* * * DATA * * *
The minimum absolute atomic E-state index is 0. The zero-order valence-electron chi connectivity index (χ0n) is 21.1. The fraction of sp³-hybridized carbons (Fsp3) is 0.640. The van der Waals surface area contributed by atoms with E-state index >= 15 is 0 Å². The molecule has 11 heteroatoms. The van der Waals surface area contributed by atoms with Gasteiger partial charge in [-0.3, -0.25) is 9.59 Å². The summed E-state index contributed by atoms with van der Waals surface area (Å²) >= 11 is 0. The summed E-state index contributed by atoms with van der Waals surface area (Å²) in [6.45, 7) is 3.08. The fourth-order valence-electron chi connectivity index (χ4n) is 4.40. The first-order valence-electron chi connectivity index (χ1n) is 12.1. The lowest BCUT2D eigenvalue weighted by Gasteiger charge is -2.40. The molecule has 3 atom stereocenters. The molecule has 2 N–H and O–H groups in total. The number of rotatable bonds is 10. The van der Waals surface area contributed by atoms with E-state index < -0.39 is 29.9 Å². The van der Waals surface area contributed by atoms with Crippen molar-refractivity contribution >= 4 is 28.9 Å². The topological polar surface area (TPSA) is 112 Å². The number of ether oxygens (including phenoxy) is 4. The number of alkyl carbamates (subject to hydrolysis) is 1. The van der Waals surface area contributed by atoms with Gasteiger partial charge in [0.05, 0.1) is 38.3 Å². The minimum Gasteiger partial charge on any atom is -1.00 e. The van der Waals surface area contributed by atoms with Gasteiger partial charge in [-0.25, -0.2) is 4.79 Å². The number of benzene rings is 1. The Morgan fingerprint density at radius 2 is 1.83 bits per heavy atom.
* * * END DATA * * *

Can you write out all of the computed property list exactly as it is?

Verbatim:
The minimum absolute atomic E-state index is 0. The zero-order valence-electron chi connectivity index (χ0n) is 21.1. The fraction of sp³-hybridized carbons (Fsp3) is 0.640. The van der Waals surface area contributed by atoms with E-state index >= 15 is 0 Å². The molecule has 11 heteroatoms. The van der Waals surface area contributed by atoms with Gasteiger partial charge in [-0.3, -0.25) is 9.59 Å². The summed E-state index contributed by atoms with van der Waals surface area (Å²) >= 11 is 0. The summed E-state index contributed by atoms with van der Waals surface area (Å²) in [6.45, 7) is 3.08. The fourth-order valence-electron chi connectivity index (χ4n) is 4.40. The first-order valence-electron chi connectivity index (χ1n) is 12.1. The lowest BCUT2D eigenvalue weighted by Gasteiger charge is -2.40. The molecule has 3 atom stereocenters. The molecule has 2 N–H and O–H groups in total. The number of rotatable bonds is 10. The van der Waals surface area contributed by atoms with E-state index < -0.39 is 29.9 Å². The van der Waals surface area contributed by atoms with Crippen molar-refractivity contribution >= 4 is 28.9 Å². The topological polar surface area (TPSA) is 112 Å². The number of ether oxygens (including phenoxy) is 4. The number of alkyl carbamates (subject to hydrolysis) is 1. The van der Waals surface area contributed by atoms with Gasteiger partial charge in [0.05, 0.1) is 38.3 Å². The minimum Gasteiger partial charge on any atom is -1.00 e. The van der Waals surface area contributed by atoms with Gasteiger partial charge in [-0.25, -0.2) is 4.79 Å². The number of benzene rings is 1. The Morgan fingerprint density at radius 2 is 1.83 bits per heavy atom.